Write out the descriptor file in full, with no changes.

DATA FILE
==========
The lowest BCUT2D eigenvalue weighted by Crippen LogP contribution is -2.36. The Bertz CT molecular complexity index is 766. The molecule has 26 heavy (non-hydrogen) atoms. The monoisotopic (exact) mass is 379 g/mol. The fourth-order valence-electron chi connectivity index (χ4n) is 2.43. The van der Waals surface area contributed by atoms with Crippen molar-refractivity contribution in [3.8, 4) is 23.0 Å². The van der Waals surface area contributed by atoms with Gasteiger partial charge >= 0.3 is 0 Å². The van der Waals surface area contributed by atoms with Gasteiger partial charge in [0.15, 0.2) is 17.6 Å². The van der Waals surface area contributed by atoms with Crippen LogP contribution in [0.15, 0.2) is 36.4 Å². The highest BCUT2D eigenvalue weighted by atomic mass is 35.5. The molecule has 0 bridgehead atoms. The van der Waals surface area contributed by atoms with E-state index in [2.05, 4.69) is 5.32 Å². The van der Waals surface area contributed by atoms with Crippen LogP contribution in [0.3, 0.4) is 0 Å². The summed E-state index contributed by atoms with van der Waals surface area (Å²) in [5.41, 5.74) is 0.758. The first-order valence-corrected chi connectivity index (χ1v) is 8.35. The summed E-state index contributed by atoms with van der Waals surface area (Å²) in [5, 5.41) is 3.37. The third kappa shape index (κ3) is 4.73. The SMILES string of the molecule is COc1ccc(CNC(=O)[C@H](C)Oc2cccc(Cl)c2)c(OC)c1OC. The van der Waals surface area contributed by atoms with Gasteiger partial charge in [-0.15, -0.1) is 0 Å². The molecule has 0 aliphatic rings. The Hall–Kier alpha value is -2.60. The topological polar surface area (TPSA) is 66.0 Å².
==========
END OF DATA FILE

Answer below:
The lowest BCUT2D eigenvalue weighted by Crippen LogP contribution is -2.36. The Bertz CT molecular complexity index is 766. The molecule has 26 heavy (non-hydrogen) atoms. The monoisotopic (exact) mass is 379 g/mol. The fourth-order valence-electron chi connectivity index (χ4n) is 2.43. The van der Waals surface area contributed by atoms with Crippen molar-refractivity contribution in [3.8, 4) is 23.0 Å². The van der Waals surface area contributed by atoms with Gasteiger partial charge >= 0.3 is 0 Å². The van der Waals surface area contributed by atoms with Gasteiger partial charge in [0.15, 0.2) is 17.6 Å². The van der Waals surface area contributed by atoms with Crippen LogP contribution in [0.15, 0.2) is 36.4 Å². The highest BCUT2D eigenvalue weighted by atomic mass is 35.5. The molecule has 0 bridgehead atoms. The van der Waals surface area contributed by atoms with E-state index in [2.05, 4.69) is 5.32 Å². The van der Waals surface area contributed by atoms with Crippen LogP contribution in [0.3, 0.4) is 0 Å². The summed E-state index contributed by atoms with van der Waals surface area (Å²) in [5.41, 5.74) is 0.758. The first-order valence-corrected chi connectivity index (χ1v) is 8.35. The summed E-state index contributed by atoms with van der Waals surface area (Å²) in [5, 5.41) is 3.37. The third kappa shape index (κ3) is 4.73. The SMILES string of the molecule is COc1ccc(CNC(=O)[C@H](C)Oc2cccc(Cl)c2)c(OC)c1OC. The van der Waals surface area contributed by atoms with Gasteiger partial charge in [-0.15, -0.1) is 0 Å². The molecule has 0 aliphatic rings. The Hall–Kier alpha value is -2.60. The topological polar surface area (TPSA) is 66.0 Å².